Buying a practice is a competitive business these days.
In the last 12 months, almost every NHS practice and many of the private practices we handled had so many interested parties that they were sold by ‘best and final’ sealed bids. The clamour for practices shows no signs of abating and vendors can be selective of their buyer. Fine if you are the vendor but not so good for prospective buyers.
So, as a buyer how do you differentiate yourself from the crowd? Prepare early is the best advice in all aspect of buying. There is a significant amount of leg work that can and should be undertaken before you identify a practice to buy. When the right practice does come to the market you will need to move quickly.
Prepare your finance application
If you intend to borrow for a purchase, the bank will assess you and the target practice. In the absence of a target practice (I’m assuming you haven’t yet found one) you should ensure your finances are in order and prepare in other ways as follows.
1. Financial background
The bank will expect your financial background to justify the lending. By way of example, it is easier to point out the potential negatives rather than the positives here. So a negative might be an individual with a significant amount of unsecured credit. By this we mean car loans or other personal loans. The bank will expect you to have a car, probably on finance, however the greater your personal financial commitments the more you will need to draw from your business to fund your lifestyle. Often the bank will gauge what is acceptable here by considering your savings and asset position. If you have unsecured loans but have still managed to accrue savings, then they may accept the monthly loans commitments as entirely reasonable.
Another quite common scenario is where you have little cash but can explain this – perhaps you have recently bought a residential property and used cash savings to fund your deposit? In fact, the banks quite like lending to individuals with a residential mortgage. A home is a financial commitment you will work hard to keep. A car is probably not.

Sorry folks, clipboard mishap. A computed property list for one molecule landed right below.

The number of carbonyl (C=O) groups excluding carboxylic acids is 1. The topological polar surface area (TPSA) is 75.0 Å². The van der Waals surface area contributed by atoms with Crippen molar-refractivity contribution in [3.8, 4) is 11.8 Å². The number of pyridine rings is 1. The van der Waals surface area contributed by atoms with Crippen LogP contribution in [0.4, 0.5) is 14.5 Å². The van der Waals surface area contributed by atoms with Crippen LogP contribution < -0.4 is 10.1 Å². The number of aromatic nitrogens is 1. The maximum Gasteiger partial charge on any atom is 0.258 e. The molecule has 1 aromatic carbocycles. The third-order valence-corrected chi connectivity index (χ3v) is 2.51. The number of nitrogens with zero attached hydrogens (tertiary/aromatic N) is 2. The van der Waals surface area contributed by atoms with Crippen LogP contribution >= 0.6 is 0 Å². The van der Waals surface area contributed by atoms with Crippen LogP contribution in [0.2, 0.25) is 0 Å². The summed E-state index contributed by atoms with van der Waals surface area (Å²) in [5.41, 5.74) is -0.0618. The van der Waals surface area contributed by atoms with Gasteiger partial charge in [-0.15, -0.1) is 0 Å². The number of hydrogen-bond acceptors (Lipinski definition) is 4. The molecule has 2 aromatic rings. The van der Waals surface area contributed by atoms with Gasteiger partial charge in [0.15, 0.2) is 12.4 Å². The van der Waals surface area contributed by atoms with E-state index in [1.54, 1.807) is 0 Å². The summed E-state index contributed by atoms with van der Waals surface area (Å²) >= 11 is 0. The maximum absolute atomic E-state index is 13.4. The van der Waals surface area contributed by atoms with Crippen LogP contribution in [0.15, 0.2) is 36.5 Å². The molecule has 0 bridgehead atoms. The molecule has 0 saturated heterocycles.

In summary, relatively high levels of unsecured debt commitment (let’s say in excess of 25 per cent of net monthly income) is a negative, and certainly so if you don’t have any savings or assets to offset this. Prevention is the best cure here, however, if you do find yourself in this position consider what steps you can make to improve things. Repayment of the unsecured debt may be the best approach or at least having a well-documented reason for your position e.g. ‘£15,000 loan in respect of recent funding of postgraduate training.’
2. Deposits and lending limits
I often get asked these questions: “What amount of deposit is required?” and “What is the maximum I can borrow?”. There are no definitive answers, especially where the buyer hasn’t yet found a target practice. However, from experience the following points commonly apply:
- Banks will usually lend 100% of the value of the freehold property - i.e. the practice premises.
- Banks with non-specialist commercial divisions will usually only lend a maximum of 80% of the value of goodwill. I’m still unsure why people use these banks and I can’t name them here.
- Some banks with specialist healthcare divisions will lend 100% of goodwill. This is usually only if the practice and the potential buyer tick all the boxes in other areas – such as high levels of practice profitability, appropriate buyer experience and skills.